A mixture of history and legend, Venetian cuisine uses simple ingredients sourced from land and sea that are transformed into delectable dishes telling the story of the Serenissima's glorious past.
The dishes of Venetian gastronomic tradition tell the story of sea voyages and far-off lands when the Serenissima was a teeming crossroads of cultures, spices and flavours. A time when, in addition to the inevitable ombra de vin (a glass of wine), Venetian ‘osterie’ also served dishes based on what the sea, and the small patches of its cultivated land, were able to offer. Whether you happen to find yourself in a bacaro, an osteria or an elegant restaurant, Venice’s most notable dish is baccalà mantecato, salt cod cooked in milk and served with polenta. According to legend, a Venetian merchant, who had been shipwrecked on the Lofoten Islands, off the coast of Norway, discovered stockfish, which he brought with him when he returned to the Lagoon.
Another must-try are sarde in saor. Possibly the most ancient of all Venetian recipes, this dish originated on fishing vessels. This dish consists of fried fresh sardine fillets, marinated in gently cooked white onions, usually with vinegar, raisins and pine nuts. Rice is a mainstay on Venetian menus, and arrived on the scene thanks to the Byzantine merchants. While risi e bisi, a unique combination of soup and thick risotto made of fresh peas, is one of the most famous and ancient regional specialties of Venice, risoto de gò, prepared with goby, a type of lagoon fish, is the most typical. On the other hand, pasta e fazioi, pasta and beans, is a hot favourite with locals.
Typical local standouts include polenta con le schie, delicious fried baby shrimp usually sautéed with garlic and served over polenta, or moeche, a Venetian delicacy. ‘Moeche’ are young crabs that are caught shortly after they have shed their baby shells and have yet to grow their adult ones. They are usually served after being fried in a flour batter and boiling oil. Other delicacies include seppioline alla veneziana, cuttlefish cooked with their own black ink and served on a bed of polenta and bisato su l’aria, pieces of stone-cooked eel. On the other hand, an absolute ‘must’ for carnivores is fegato di vitello alla veneziana (Venetian-style calf liver) cooked with oil and white onions. According to legend, the Romans invented the original recipe. Those who enjoy richer, more intense flavours should try castradina veneziana, a 17th-century mutton and cabbage stew that serves as a reminder of the time when Venice was under quarantine during the plague and was supplied with this type of meat by the Dalmatae.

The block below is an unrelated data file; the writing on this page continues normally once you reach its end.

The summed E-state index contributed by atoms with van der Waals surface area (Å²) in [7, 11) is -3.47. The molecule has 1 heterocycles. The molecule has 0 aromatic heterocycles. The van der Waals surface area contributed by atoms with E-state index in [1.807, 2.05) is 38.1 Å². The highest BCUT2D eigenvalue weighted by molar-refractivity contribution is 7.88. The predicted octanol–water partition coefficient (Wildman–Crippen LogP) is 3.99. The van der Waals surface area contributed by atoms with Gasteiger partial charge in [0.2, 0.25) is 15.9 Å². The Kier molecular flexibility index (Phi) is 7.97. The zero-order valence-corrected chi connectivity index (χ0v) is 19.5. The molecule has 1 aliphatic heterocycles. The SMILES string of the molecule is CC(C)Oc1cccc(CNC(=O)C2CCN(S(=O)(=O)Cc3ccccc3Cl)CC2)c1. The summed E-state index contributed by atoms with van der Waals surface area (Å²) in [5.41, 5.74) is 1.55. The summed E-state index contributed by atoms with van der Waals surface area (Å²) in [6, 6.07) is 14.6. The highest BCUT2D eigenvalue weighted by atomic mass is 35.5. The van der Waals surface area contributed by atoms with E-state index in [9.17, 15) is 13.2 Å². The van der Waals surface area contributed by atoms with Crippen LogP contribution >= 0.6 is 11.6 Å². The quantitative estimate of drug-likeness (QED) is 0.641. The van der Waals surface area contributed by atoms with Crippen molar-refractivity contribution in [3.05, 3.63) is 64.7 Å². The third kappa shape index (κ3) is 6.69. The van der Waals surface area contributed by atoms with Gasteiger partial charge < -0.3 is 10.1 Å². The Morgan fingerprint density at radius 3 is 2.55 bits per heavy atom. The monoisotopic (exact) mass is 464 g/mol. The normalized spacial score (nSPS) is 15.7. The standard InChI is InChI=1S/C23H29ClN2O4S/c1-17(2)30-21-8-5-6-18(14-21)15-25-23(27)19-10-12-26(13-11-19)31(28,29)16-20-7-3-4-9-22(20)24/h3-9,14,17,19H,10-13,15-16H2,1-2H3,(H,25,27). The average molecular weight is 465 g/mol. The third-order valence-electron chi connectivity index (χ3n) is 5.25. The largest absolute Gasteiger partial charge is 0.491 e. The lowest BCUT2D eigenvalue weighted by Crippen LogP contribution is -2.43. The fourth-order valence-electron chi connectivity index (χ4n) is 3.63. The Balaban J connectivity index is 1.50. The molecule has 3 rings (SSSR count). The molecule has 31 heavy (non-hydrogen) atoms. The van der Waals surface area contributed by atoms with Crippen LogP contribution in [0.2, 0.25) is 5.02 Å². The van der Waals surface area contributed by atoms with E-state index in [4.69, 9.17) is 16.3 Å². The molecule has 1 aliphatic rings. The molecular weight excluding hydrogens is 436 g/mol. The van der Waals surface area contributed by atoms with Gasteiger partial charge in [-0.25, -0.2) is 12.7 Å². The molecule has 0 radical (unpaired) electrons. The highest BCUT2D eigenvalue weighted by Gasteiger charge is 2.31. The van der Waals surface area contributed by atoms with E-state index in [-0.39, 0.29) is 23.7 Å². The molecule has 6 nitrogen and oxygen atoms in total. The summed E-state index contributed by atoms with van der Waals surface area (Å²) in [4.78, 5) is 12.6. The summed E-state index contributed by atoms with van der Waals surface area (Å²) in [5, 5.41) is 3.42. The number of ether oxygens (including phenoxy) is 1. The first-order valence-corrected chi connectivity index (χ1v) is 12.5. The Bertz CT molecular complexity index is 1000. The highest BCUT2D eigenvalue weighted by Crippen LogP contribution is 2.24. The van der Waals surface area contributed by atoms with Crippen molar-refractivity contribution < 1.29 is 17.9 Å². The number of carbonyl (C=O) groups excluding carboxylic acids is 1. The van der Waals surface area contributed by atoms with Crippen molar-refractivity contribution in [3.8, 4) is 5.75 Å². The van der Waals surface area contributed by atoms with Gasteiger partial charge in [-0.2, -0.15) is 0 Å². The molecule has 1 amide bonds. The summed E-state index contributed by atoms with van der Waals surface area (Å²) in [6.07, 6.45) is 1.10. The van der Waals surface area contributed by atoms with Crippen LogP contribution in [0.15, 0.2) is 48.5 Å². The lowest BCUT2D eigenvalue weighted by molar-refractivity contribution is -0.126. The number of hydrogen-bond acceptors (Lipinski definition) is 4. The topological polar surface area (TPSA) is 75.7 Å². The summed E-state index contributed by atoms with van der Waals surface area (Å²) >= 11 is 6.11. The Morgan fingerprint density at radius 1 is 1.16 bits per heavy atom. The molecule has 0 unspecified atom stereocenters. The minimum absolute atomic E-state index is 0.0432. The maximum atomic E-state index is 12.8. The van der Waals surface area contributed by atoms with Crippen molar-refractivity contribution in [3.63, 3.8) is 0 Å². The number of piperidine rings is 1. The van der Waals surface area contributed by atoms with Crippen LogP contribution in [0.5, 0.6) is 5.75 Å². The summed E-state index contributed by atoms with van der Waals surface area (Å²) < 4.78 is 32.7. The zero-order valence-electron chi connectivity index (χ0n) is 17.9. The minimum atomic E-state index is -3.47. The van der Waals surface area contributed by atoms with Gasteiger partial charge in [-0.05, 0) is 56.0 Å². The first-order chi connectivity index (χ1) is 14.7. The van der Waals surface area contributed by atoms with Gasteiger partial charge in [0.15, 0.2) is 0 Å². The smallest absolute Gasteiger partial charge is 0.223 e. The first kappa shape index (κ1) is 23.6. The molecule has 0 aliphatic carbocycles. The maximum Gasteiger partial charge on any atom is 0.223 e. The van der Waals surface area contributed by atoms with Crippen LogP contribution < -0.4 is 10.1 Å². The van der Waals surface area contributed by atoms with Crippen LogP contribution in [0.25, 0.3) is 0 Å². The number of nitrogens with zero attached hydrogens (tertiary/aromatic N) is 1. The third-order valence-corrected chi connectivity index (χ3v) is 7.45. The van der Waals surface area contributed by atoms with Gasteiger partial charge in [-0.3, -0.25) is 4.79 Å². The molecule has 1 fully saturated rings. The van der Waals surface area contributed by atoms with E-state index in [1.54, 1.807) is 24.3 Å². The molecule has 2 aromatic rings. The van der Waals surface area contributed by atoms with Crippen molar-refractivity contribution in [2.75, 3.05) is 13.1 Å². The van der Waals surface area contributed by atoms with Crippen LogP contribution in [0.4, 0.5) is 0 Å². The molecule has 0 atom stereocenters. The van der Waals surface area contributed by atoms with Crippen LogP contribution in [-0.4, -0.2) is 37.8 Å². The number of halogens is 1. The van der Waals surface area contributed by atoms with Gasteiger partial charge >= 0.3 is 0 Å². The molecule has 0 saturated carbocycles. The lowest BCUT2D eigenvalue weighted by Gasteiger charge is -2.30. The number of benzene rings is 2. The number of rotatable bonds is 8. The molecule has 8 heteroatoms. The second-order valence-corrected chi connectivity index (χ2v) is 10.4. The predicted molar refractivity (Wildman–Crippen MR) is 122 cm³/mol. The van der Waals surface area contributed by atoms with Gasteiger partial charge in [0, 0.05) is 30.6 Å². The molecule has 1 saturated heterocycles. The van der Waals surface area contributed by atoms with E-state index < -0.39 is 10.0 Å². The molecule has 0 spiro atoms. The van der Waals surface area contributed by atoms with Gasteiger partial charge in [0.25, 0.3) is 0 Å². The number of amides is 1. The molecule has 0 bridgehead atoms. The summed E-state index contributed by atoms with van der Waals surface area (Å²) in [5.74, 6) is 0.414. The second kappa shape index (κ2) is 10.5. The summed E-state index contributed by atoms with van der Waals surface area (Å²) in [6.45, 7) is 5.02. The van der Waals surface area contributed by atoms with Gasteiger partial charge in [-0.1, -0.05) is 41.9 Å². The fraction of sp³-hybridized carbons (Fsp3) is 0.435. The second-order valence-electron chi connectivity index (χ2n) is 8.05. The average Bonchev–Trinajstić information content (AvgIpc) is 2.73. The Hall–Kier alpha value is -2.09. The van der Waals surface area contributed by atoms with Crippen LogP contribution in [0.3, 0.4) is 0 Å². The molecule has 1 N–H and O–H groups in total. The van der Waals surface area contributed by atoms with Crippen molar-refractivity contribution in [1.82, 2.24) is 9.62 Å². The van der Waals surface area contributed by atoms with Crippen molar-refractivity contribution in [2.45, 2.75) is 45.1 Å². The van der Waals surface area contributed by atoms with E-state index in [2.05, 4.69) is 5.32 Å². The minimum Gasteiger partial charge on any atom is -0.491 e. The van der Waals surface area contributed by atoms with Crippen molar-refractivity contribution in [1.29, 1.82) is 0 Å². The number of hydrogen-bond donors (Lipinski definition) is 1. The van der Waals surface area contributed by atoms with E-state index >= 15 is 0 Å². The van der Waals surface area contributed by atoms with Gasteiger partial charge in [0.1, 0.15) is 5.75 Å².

Venetian biscuits come in all shapes and sizes and are made with a variety of different flours. The most common include dry baicoli, zaeti, cookies made from cornflour, with raisins and lemon peel, bussolai (prepared by the wives of fishermen to sustain their husbands while at sea), pinsa, a simple biscuit made from stale bread, raisins, cocoa powder and candied fruit, and fugassa venessiana, leavened dough sprinkled with grains of sugar: Venice’s traditional sweet treats have the irresistible aroma of simple, homemade biscuits prepared with only the most basic ingredients. A perfect end to a delicious meal, they can also be enjoyed as a midmorning snack. They can be accompanied by either a strong cup of coffee or a rich, mouth-watering zabaione.
Finally, the nectar of Bacchus: while the Veneto is one of Italy’s most famous wine regions, few people know that Venice also boasts its own winemaking tradition. For centuries, a vineyard located on the Island of Mazzorbo has defied the lagoon’s high tides to produce the Dorona, a rare indigenous varietal known at the time of the Doges as the ‘golden’ grape due to its deep golden-green colour. The resulting wine is called Venissa. An interesting fact: the Murano-made bottles of handcrafted glass display rich decorations of hand-beaten gold foil thus honoring two traditional Venetian crafts.